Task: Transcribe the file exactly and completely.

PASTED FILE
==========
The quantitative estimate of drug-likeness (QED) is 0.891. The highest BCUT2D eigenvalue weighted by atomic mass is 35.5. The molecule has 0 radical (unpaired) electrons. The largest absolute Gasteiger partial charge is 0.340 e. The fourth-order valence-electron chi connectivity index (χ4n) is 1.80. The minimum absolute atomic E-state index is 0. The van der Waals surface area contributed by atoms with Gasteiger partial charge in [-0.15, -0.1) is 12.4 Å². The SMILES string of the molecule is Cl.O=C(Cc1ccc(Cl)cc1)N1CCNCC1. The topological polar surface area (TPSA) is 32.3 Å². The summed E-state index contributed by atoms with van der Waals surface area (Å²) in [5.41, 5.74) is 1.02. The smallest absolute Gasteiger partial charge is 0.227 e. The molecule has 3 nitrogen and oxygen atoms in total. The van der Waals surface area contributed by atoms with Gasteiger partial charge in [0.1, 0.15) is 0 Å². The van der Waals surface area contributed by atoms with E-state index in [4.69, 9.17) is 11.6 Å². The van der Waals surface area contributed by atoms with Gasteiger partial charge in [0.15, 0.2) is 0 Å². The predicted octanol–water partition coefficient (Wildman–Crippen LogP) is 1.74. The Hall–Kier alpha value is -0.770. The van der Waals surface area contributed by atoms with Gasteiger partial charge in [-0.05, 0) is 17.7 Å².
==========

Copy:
The quantitative estimate of drug-likeness (QED) is 0.891. The highest BCUT2D eigenvalue weighted by atomic mass is 35.5. The molecule has 0 radical (unpaired) electrons. The largest absolute Gasteiger partial charge is 0.340 e. The fourth-order valence-electron chi connectivity index (χ4n) is 1.80. The minimum absolute atomic E-state index is 0. The van der Waals surface area contributed by atoms with Gasteiger partial charge in [-0.15, -0.1) is 12.4 Å². The SMILES string of the molecule is Cl.O=C(Cc1ccc(Cl)cc1)N1CCNCC1. The topological polar surface area (TPSA) is 32.3 Å². The summed E-state index contributed by atoms with van der Waals surface area (Å²) in [5.41, 5.74) is 1.02. The smallest absolute Gasteiger partial charge is 0.227 e. The molecule has 3 nitrogen and oxygen atoms in total. The van der Waals surface area contributed by atoms with Gasteiger partial charge in [0.1, 0.15) is 0 Å². The van der Waals surface area contributed by atoms with E-state index in [4.69, 9.17) is 11.6 Å². The van der Waals surface area contributed by atoms with Gasteiger partial charge in [0.15, 0.2) is 0 Å². The predicted octanol–water partition coefficient (Wildman–Crippen LogP) is 1.74. The Hall–Kier alpha value is -0.770. The van der Waals surface area contributed by atoms with Gasteiger partial charge in [-0.05, 0) is 17.7 Å².